Depending on the region, some people do not have access to high-quality, affordable, and fresh food.
To further investigate and address the existence of these “food deserts,” researchers and extension specialists have been doing outreach in communities, facilitating reform on an institutional, familial and individual level. Check out some of the latest projects land-grant universities are working on:
- Workshops called “Cooking together for Family Meals” have been created for parents and children in New York. The new knowledge and skills acquired within these classes have helped participants adjust and improve their eating habits.
- Community gardens in Missouri have been connected to food pantries, increasing access to fresh food. The “Seeds that Feed” program distributes vegetable seeds to food pantry clients, providing training on how to grow them.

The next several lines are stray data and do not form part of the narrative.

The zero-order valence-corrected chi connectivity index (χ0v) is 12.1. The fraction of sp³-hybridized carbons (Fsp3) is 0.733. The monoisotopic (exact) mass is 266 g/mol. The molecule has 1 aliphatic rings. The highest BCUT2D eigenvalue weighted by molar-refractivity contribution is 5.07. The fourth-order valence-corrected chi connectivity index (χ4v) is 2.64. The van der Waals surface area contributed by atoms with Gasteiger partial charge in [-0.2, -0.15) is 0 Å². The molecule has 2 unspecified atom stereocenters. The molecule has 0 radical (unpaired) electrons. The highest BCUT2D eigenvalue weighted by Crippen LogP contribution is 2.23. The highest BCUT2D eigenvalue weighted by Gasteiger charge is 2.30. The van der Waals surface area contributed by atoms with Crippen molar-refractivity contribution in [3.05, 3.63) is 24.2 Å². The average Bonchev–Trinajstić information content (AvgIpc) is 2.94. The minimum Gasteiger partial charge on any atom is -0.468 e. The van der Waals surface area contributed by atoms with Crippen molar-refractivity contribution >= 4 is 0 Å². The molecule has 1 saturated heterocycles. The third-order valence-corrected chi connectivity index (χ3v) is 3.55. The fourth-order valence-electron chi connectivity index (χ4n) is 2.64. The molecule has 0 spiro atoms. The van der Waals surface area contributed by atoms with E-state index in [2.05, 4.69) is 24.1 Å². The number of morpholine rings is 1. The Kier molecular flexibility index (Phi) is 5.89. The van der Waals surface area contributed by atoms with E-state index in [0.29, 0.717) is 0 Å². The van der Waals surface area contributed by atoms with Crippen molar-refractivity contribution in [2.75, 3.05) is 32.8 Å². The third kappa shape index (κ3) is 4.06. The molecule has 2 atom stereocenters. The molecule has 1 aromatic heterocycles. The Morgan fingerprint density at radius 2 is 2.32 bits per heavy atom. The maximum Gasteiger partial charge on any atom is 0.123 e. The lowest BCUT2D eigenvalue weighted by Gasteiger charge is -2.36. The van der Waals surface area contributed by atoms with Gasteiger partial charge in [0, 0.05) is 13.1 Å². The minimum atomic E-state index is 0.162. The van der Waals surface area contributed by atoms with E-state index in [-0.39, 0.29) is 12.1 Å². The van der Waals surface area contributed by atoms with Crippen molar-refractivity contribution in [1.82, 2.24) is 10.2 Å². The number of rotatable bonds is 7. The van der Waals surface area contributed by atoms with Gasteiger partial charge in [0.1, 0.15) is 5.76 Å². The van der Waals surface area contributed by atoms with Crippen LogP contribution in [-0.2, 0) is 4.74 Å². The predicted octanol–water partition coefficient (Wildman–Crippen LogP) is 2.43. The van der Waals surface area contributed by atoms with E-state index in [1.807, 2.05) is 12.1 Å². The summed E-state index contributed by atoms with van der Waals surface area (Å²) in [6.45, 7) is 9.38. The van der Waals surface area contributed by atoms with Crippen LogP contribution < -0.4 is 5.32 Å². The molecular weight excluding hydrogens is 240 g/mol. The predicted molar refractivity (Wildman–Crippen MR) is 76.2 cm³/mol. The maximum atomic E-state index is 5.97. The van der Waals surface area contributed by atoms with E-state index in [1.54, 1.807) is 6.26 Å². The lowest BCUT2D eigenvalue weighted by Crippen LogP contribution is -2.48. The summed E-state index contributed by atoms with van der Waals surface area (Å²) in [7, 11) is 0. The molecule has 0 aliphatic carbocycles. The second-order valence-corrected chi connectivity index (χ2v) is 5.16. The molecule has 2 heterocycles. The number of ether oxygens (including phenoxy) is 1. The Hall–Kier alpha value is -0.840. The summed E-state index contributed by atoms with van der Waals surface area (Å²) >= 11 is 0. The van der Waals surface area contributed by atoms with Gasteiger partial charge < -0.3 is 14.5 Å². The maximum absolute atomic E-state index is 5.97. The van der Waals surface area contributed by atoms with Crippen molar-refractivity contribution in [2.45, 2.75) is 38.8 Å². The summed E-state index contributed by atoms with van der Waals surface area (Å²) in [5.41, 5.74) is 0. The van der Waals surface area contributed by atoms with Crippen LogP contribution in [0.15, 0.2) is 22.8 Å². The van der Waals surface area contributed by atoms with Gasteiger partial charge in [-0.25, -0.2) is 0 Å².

- “Head Start Preschool Jump start a healthy lifestyle” in Maryland was created as an obesity prevention program in which music, stories, gardens and other tools were used to teach 300 preschoolers about nutrition. These preschoolers have since been documented requesting more vegetables and healthier choices.
These are just three out of nine examples on how land-grant universities are better understanding the impact of food systems on communities – check out their other projects here.
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